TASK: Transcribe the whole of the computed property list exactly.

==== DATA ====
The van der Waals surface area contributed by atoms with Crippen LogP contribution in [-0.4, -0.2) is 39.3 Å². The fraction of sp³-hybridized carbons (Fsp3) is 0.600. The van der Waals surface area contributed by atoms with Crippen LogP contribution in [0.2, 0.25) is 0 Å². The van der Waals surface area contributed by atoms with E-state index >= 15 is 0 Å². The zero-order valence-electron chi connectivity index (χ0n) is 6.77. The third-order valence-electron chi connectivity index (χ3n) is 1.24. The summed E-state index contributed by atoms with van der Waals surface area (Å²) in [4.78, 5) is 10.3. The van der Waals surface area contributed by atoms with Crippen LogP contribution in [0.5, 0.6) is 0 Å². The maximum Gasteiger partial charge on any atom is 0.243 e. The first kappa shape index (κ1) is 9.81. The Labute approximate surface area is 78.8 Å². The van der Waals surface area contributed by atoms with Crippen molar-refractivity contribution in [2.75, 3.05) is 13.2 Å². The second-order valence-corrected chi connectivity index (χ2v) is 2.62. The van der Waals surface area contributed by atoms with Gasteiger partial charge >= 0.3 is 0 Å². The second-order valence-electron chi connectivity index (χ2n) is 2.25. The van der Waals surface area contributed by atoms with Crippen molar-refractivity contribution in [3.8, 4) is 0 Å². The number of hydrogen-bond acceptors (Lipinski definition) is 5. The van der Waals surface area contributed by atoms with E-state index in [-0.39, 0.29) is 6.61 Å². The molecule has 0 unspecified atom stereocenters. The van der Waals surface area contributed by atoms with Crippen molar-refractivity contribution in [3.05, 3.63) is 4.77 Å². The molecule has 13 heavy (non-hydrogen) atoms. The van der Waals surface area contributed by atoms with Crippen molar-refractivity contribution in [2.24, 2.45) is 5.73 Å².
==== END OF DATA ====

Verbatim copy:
The van der Waals surface area contributed by atoms with Crippen LogP contribution in [-0.4, -0.2) is 39.3 Å². The fraction of sp³-hybridized carbons (Fsp3) is 0.600. The van der Waals surface area contributed by atoms with Crippen LogP contribution in [0.2, 0.25) is 0 Å². The van der Waals surface area contributed by atoms with E-state index >= 15 is 0 Å². The zero-order valence-electron chi connectivity index (χ0n) is 6.77. The third-order valence-electron chi connectivity index (χ3n) is 1.24. The summed E-state index contributed by atoms with van der Waals surface area (Å²) in [4.78, 5) is 10.3. The van der Waals surface area contributed by atoms with Crippen LogP contribution in [0.5, 0.6) is 0 Å². The maximum Gasteiger partial charge on any atom is 0.243 e. The first kappa shape index (κ1) is 9.81. The Labute approximate surface area is 78.8 Å². The van der Waals surface area contributed by atoms with Crippen molar-refractivity contribution in [2.75, 3.05) is 13.2 Å². The second-order valence-corrected chi connectivity index (χ2v) is 2.62. The van der Waals surface area contributed by atoms with Gasteiger partial charge >= 0.3 is 0 Å². The second-order valence-electron chi connectivity index (χ2n) is 2.25. The van der Waals surface area contributed by atoms with Crippen molar-refractivity contribution in [3.8, 4) is 0 Å². The number of hydrogen-bond acceptors (Lipinski definition) is 5. The van der Waals surface area contributed by atoms with E-state index in [-0.39, 0.29) is 6.61 Å². The molecule has 0 unspecified atom stereocenters. The van der Waals surface area contributed by atoms with Crippen molar-refractivity contribution in [3.05, 3.63) is 4.77 Å². The molecule has 13 heavy (non-hydrogen) atoms. The van der Waals surface area contributed by atoms with Crippen molar-refractivity contribution in [2.24, 2.45) is 5.73 Å².